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Nested case-control study of hand and wrist work-related musculoskeletal disorders in carpenters.
Atterbury-MR; Limke-JC; Lemasters-GK; Li-Y; Forrester-C; Stinson-R; Applegate-H
Am J Ind Med 1996 Dec; 30(6):695-701
The results of a work related musculoskeletal injury (WMI) symptom questionnaire, administered to unionized carpenters, were compared with symptomatic carpenters who met a hand and/or wrist work related WMI case definition identified through physical examination and electrodiagnostic findings, to determine if questionnaire symptom data could be used to estimate the prevalence of hand or wrist WMIs. A total of 522 unionized carpenters were randomly selected to be interviewed by telephone. Question topics included work history, psychosocial factors, medical conditions prior to the WMI, and pain or other symptoms in their neck, shoulders, hand, wrists, back, and legs. Hand and/or wrist problems were classified as WMIs if they occurred during the past year, started while working as a carpenter, occurred once a month or lasted at least one week, the carpenter had no history of injury, and the pain was moderate to severe. Of the carpenters with symptoms, 25 underwent physical examination and nerve conduction testing by physicians. A previous history of carpal tunnel syndrome (CTS) was significantly increased among symptomatic cases (36%) compared with controls. Symptoms reported by 25 carpenters included bilateral symptoms (72%), numbness or tingling (92%), pain/aching (56%), burning (24%), and fingers turning white or blue (8%). Physical examination found that five (20%) symptomatic cases and four (11.4%) control carpenters had wrist tendinitis; Phalen's test was positive in nine (36%) cases and two (6%) controls; Tinel's test was positive in seven (28%) cases and three (9%) controls; and CTS was significantly increased in cases compared with controls. Mean median sensory and motor distal latencies were significantly longer and median sensory amplitude significantly smaller in cases compared to controls. The prevalence of mononeuropathy among cases was 78%, and 34% among controls. The authors conclude that because 78% of the carpenters with hand or wrist WMI defined by symptom questionnaire showed nerve conduction studies consistent with CTS, telephone interviews are useful in estimating the prevalence of CTS among carpenters.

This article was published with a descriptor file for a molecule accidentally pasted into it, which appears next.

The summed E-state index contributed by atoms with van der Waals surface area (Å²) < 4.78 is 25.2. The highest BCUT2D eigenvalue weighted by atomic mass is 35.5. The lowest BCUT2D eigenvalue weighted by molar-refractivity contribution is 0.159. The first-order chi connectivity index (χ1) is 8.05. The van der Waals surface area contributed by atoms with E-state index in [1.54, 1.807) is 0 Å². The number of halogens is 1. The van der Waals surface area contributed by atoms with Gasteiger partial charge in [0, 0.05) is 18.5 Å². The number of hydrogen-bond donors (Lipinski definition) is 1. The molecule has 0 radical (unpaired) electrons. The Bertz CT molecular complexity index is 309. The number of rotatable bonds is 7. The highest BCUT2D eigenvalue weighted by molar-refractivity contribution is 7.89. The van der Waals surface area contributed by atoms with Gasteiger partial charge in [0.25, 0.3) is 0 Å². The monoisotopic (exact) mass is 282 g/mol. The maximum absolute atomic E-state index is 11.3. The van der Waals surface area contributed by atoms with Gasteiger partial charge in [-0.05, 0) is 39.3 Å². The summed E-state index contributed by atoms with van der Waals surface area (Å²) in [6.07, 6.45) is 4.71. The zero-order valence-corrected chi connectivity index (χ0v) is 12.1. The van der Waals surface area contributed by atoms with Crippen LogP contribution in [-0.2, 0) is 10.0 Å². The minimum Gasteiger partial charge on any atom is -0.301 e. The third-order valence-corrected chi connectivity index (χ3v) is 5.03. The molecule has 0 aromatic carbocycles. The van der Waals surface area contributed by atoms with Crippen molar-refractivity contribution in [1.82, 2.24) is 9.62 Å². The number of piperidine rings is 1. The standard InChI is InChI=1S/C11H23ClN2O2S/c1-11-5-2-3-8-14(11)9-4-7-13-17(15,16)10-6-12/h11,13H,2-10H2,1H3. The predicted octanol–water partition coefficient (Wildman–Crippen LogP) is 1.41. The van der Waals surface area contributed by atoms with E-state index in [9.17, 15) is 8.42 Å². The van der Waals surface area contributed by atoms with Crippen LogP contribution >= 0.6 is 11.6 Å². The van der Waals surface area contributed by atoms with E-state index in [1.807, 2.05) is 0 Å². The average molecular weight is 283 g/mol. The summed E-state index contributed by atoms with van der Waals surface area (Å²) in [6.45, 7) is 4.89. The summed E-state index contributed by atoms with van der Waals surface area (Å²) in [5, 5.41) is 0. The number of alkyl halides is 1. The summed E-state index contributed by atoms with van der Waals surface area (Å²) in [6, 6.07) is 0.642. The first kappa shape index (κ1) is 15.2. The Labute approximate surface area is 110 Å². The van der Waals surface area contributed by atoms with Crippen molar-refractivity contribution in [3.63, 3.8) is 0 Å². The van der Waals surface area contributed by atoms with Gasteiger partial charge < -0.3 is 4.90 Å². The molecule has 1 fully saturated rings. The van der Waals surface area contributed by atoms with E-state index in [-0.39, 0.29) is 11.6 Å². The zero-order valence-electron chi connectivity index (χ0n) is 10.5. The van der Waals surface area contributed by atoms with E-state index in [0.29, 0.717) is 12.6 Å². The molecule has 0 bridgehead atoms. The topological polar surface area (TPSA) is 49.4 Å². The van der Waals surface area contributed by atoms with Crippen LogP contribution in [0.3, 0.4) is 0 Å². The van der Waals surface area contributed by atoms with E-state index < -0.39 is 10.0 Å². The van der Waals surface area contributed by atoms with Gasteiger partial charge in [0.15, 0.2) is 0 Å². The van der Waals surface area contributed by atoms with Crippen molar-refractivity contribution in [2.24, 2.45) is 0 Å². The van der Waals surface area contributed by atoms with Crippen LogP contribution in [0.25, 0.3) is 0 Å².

NIOSH-Publication; NIOSH-Cooperative-Agreement; Musculoskeletal-system; Woodworkers; Carpal-tunnel-syndrome; Musculoskeletal-system-disorders; Questionnaires; Construction-workers; Hand-injuries; Occupational-hazards; Humans; Woodworking-industry
Issue of Publication
American Journal of Industrial Medicine
Page last reviewed: April 12, 2019
Content source: National Institute for Occupational Safety and Health Education and Information Division